Fully developed consommé is delicious without being filling. It should never be the entire meal; present as either an appetizer or as an extravagant saucing. The fun comes in “fully developing” it. It turns out to not be hard, and in fact is made easier by understanding what’s going on.
In essence, it’s a stock which is enhanced and clarified. It has to be enhanced because the clarification can and will remove flavor that’s carried by those small particles. (Actually we’re not perfectly clarifying it. If we used a powerful enough tool we’d see particles remaining after clarification. But it’s ‘close enough for cooking’.)
Generally there are two ways of clarifying. If you have a thin broth that’s low in gelatin (for example a fish or veggie stock) you can add a portion of gelatin, freeze the result solid, then let it strain through a cheesecloth as it melts. The gelatin will have bound with the particles and won’t pass through. If on the other hand you have a high-gelatin broth (my chicken or beef broth for example) you’re better served by making a raft. That is, adding egg whites (lightly beaten and tempered) to the stock, letting the raft filter out the particles, then removing the liquid while leaving the raft. Yes, that’s tricky. As I said, in both cases it’s generally recommended that you add flavor before clarifying.
There’s a third way that’s a bit more wasteful but I’ll mention it – and it works for both types. If it’ll gel, let it, if not put it in the freezer. Either way, put it in a tall, narrow container – preferably slightly larger on top than on bottom. When it’s firm, ease it out of the container and cut away the top and the bottom. Fats will have collected at the top, particles at the bottom. If you’ve been reading you will see I do that already with my broth, but it’s worth restating it. However it’s not going to be as clear as the other two techniques. shrug.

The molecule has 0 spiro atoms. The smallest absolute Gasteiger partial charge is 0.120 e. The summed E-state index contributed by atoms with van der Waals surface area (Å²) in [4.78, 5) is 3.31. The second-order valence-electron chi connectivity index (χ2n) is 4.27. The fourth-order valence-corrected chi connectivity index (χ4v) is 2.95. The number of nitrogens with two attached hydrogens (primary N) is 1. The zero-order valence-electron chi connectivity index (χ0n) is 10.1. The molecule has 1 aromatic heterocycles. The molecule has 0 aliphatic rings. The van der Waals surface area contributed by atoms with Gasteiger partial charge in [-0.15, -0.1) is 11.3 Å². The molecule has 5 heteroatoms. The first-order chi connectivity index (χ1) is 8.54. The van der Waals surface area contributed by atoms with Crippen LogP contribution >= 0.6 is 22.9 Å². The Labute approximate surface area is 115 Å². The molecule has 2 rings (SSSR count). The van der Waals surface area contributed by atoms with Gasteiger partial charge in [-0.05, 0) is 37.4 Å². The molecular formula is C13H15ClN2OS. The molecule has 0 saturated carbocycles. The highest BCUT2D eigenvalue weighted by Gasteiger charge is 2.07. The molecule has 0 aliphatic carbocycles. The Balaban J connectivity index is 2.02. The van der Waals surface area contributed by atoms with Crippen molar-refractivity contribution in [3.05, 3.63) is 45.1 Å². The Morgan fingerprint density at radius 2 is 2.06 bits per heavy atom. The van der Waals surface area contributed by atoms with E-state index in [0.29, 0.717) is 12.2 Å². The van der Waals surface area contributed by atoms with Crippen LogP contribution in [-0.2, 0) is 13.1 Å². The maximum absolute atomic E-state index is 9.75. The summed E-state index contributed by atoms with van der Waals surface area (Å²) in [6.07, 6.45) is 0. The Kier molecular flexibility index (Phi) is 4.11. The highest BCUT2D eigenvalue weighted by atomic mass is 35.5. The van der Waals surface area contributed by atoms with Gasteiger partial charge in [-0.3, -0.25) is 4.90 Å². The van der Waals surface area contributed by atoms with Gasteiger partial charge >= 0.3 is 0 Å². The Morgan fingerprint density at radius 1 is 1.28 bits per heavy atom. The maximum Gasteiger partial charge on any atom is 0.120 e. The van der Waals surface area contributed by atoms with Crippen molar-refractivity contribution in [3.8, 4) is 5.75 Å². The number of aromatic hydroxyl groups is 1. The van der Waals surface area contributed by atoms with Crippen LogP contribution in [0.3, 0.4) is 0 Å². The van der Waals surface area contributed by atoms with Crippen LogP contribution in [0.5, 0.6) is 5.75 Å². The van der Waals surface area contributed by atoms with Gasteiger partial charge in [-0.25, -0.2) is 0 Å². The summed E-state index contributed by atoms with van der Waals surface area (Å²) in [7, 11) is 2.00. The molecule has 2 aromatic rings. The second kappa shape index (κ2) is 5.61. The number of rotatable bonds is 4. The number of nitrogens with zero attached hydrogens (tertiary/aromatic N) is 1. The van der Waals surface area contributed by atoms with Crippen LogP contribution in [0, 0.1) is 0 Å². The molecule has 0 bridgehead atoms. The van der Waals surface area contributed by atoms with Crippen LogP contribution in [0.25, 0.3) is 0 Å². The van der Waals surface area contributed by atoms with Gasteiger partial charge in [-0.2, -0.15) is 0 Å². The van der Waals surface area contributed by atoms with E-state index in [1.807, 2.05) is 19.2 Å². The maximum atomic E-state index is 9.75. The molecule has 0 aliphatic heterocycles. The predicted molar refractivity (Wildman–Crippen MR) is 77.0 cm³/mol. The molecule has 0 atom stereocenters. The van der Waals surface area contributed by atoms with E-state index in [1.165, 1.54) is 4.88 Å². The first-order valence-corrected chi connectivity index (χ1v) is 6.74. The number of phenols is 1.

I want to go through making a meat-based consommé, however, because I think you’ll enjoy some of the additional information that comes to light – and it’ll help you understand when I toss a couple of variations at the end.
Let’s make a quart of beef consommé. You want to start with a quart and a cup of stock. You’re going to use a half cup (about a half-pound) of chopped beef – minimal fat, but you do NOT need any special cuts as this is all coming out again. If you can, in fact, chopped heart or tongue is a great choice here (if it’s less expensive) as these are strong ‘beef’ flavors that are low in fats. You are also going to need a half cup of mire poix – that’s 2:1:1 onion:celery:carrot. Mince it fine, please, so it catches in the filter. I’m going solely with a catalytic spice at this time – 1/8 teaspoon of ground cloves. You’ll want three egg whites. And we’re going to add a quarter cup of dry white wine.
(Some of you are going to ask why the wine and where’s the tomato. Bear with me.)
Start warming the stock in a tall soup pan. While it’s warming whip the egg whites enough that they froth a bit, then mix in everything but the wine so you have a wet, very veggie, meatloaf. By the way, this is called a clearmeat.
Pour a ladle of stock into the clearmeat and stir. Do it again. And do it a third time. Now that the egg whites are tempered, move the clearmeat to the stock. Break it up, add the wine, turn up the heat, and start stirring gently. Not vigorously as you don’t want to form lots of particles, but you want to keep the clearmeat from setting (settling and clinging) to the bottom before the broth comes to a simmer. DO NOT BOIL, just simmer. And when the simmer starts, quit stirring. OK, time for some digressions and comments.